Enjoy what you already have and take the advantage of the new features, welcome to Samsung’s One UI 5.0 review! An impressive interface upgrade, more reliability, and simplicity. we’ll deep dive into this later on, but let’s start with a simple overview of what One UI is and then dive into the new features and improvements of this Samsung’s latest smartphone software interface.

One UI is Samsung’s interface and software package that you’ll find on all its phones, from the flagship to the entry-level devices. The interface is future-packed with vivid colors and large icons that provide a signature look.

The app drawer is where you can store your apps, and it’s on by default. You can also keep all your apps on the home screen, in which case, swiping up on the screen opens a system-wide search.

You get the usual suite of pre-installed Google apps and some Microsoft apps, as well as Samsung’s proprietary apps like the web browser, file manager, gallery, and notes app. The task switcher is straightforward, and a long press opens apps in split-screen or pop-up view mode.

The Edge panel, a Samsung staple feature, is an area for shortcuts that you access by swiping from the edge of the screen. From here, you can launch apps in split-screen and store shortcuts for split-screen pairs.

Samsung’s Game Launcher acts as a hub for all your games and provides do not disturb options, and shortcuts to social media platforms. The Secure Folder is handy for keeping files and apps hidden and safe. It’s protected by Samsung’s so-called Nox encryption, and you can add a passcode or biometric lock.

Samsung’s DeX allows you to connect your phone to a monitor wirelessly or through HDMI to achieve a PC-like interface. If you have any Bluetooth peripherals, you can connect them to the phone and enjoy the full DeX PC experience. However, DeX is only available on the flagship cells and not the Samsung mid-rangers.

Samsung has been reliable in providing software updates for its phones for years down the line and has recently doubled down on delivering the One UI 5 update across the lineup as fast as possible.

Now, let’s get into what’s new with the latest version of the interface, One UI 5.0. First and foremost, the performance is supposed to be improved, and subjectively, it does feel noticeably more responsive than before. The looks have also been revamped with larger app icons and more contrasty colors.

Notification cards in the drop-down menu appear with a bigger colorful icon of the app, and the text alignment is optimized for better readability. The phone can create color palettes system-wide themes, which are based on the colors of your wallpaper, but now the color combinations are even more extensive.

Supported widgets can be stacked on top of each other on the home screen, and you switch between them by swiping. It’s super easy to customize your lock screen, and there’s even a video wallpaper option that lets you place a short video as your background.

One new AI-based feature in One UI 5.0 is that it can recommend widgets or apps based on your usage patterns. Modes allow the phone to trigger automated actions on the device when it detects certain preset conditions. For example, if it detects that you’re driving, it can turn on do not disturb and play music streaming.

Routines do the same thing, but these are more customizable. You set them up from scratch, and they can be triggered by various parameters like actions or time. The routines and modes have a lot to do with do not disturb options, and these can now be fine-tuned all the way down to individual contacts or apps.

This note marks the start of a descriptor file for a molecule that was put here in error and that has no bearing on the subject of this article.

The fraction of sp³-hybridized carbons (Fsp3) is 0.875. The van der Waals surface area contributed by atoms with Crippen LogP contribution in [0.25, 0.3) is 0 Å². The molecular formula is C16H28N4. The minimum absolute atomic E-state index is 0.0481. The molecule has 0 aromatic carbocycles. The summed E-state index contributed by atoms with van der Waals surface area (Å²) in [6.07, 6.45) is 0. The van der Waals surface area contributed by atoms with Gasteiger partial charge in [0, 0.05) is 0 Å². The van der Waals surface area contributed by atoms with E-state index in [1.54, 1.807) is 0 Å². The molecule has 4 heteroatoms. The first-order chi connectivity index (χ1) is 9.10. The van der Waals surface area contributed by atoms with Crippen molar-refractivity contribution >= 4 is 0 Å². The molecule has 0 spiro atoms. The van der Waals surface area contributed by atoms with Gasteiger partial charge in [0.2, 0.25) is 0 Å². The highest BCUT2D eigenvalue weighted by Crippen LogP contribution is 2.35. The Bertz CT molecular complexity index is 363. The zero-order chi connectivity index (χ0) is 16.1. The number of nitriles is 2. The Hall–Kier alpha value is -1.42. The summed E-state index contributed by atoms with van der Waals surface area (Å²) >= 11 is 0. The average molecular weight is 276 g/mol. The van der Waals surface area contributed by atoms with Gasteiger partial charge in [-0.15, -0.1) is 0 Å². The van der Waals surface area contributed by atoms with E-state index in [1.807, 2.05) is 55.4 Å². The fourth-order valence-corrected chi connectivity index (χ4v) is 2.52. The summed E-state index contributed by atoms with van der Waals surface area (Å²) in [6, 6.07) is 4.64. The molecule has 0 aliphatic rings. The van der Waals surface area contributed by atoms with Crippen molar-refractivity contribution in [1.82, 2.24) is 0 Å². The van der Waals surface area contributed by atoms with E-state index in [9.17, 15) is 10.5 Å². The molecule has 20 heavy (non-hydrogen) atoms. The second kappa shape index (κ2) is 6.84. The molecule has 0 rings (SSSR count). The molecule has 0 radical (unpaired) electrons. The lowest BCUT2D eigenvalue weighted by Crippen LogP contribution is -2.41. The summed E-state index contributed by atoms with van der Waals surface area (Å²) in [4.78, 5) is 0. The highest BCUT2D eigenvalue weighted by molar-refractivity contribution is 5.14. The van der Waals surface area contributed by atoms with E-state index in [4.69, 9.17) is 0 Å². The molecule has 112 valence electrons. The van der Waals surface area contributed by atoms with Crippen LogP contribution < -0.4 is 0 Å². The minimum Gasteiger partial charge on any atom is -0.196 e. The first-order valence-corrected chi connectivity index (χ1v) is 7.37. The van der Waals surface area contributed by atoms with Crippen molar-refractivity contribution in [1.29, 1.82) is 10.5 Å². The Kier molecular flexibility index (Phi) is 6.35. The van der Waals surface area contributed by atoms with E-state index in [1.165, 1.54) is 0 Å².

Android 13 has a unique attribute where, upon using an app for the first time, you will receive a prompt asking if you wish to receive notifications from it. If you choose to decline, the app will not disturb you with notifications.

Additionally, the UI5 introduces a new menu that displays all connected devices, and it provides access to their respective features such as Quick Share, Smart View, and Dex. The privacy hub also makes it easier to navigate and modify security and privacy settings.

With Android 13, the clipboard is automatically deleted after a certain amount of time to ensure sensitive data is not left vulnerable. Furthermore, Samsung has taken extra measures by alerting you when an app accesses your clipboard. If you attempt to share a photo containing sensitive information, you will be prompted for confirmation.

The software also has the capability of recognizing text within images, which can be extracted for easy sharing or saving. The gallery is now more organized, and the pen tool in the photo editor produces perfect shapes and straight lines.

Another feature worth mentioning is that you can now create reusable stickers for chats and social media using your photos. The camera app has received an update as well, with the addition of a histogram and pro mode to help achieve the perfect exposure. You can also add a custom watermark or date to your photos.

In conclusion, One UI has evolved significantly with each generation, and the latest version offers a plethora of new features that are more responsive and fluid. If we missed anything, please let us know in the comments below. We’ll see you at the next one!



Your email address will not be published. Required fields are marked *

Simon is a technology writer and researcher. He's also an avid sports fan, especially when it comes to the FCB. When not working, you can usually find him tweaking his Android devices or reading political news.